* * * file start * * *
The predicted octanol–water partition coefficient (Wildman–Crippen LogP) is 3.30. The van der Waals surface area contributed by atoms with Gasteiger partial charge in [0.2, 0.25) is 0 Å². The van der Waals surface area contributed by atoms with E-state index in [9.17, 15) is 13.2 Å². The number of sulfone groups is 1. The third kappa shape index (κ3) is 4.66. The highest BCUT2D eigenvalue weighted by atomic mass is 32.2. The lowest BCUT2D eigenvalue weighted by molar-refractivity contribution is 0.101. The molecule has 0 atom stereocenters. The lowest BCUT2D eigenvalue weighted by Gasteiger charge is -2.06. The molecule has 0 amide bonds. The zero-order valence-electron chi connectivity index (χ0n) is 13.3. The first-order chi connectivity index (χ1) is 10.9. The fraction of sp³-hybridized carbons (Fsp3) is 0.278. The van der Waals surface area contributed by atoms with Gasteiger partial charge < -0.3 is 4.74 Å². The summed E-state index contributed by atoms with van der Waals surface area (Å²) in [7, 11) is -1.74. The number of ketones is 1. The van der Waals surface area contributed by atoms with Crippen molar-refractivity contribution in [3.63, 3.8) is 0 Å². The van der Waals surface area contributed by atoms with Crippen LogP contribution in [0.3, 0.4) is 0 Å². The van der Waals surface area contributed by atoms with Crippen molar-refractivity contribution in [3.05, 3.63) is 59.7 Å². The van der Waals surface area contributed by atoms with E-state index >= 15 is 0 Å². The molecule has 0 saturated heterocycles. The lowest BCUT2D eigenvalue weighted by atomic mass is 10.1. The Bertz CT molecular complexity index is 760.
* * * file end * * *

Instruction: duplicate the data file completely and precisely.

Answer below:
The predicted octanol–water partition coefficient (Wildman–Crippen LogP) is 3.30. The van der Waals surface area contributed by atoms with Gasteiger partial charge in [0.2, 0.25) is 0 Å². The van der Waals surface area contributed by atoms with E-state index in [9.17, 15) is 13.2 Å². The number of sulfone groups is 1. The third kappa shape index (κ3) is 4.66. The highest BCUT2D eigenvalue weighted by atomic mass is 32.2. The lowest BCUT2D eigenvalue weighted by molar-refractivity contribution is 0.101. The molecule has 0 atom stereocenters. The lowest BCUT2D eigenvalue weighted by Gasteiger charge is -2.06. The molecule has 0 amide bonds. The zero-order valence-electron chi connectivity index (χ0n) is 13.3. The first-order chi connectivity index (χ1) is 10.9. The fraction of sp³-hybridized carbons (Fsp3) is 0.278. The van der Waals surface area contributed by atoms with Gasteiger partial charge < -0.3 is 4.74 Å². The summed E-state index contributed by atoms with van der Waals surface area (Å²) in [7, 11) is -1.74. The number of ketones is 1. The van der Waals surface area contributed by atoms with Crippen molar-refractivity contribution in [3.63, 3.8) is 0 Å². The van der Waals surface area contributed by atoms with Crippen LogP contribution in [0.3, 0.4) is 0 Å². The van der Waals surface area contributed by atoms with Crippen molar-refractivity contribution in [3.05, 3.63) is 59.7 Å². The van der Waals surface area contributed by atoms with E-state index >= 15 is 0 Å². The molecule has 0 saturated heterocycles. The lowest BCUT2D eigenvalue weighted by atomic mass is 10.1. The Bertz CT molecular complexity index is 760.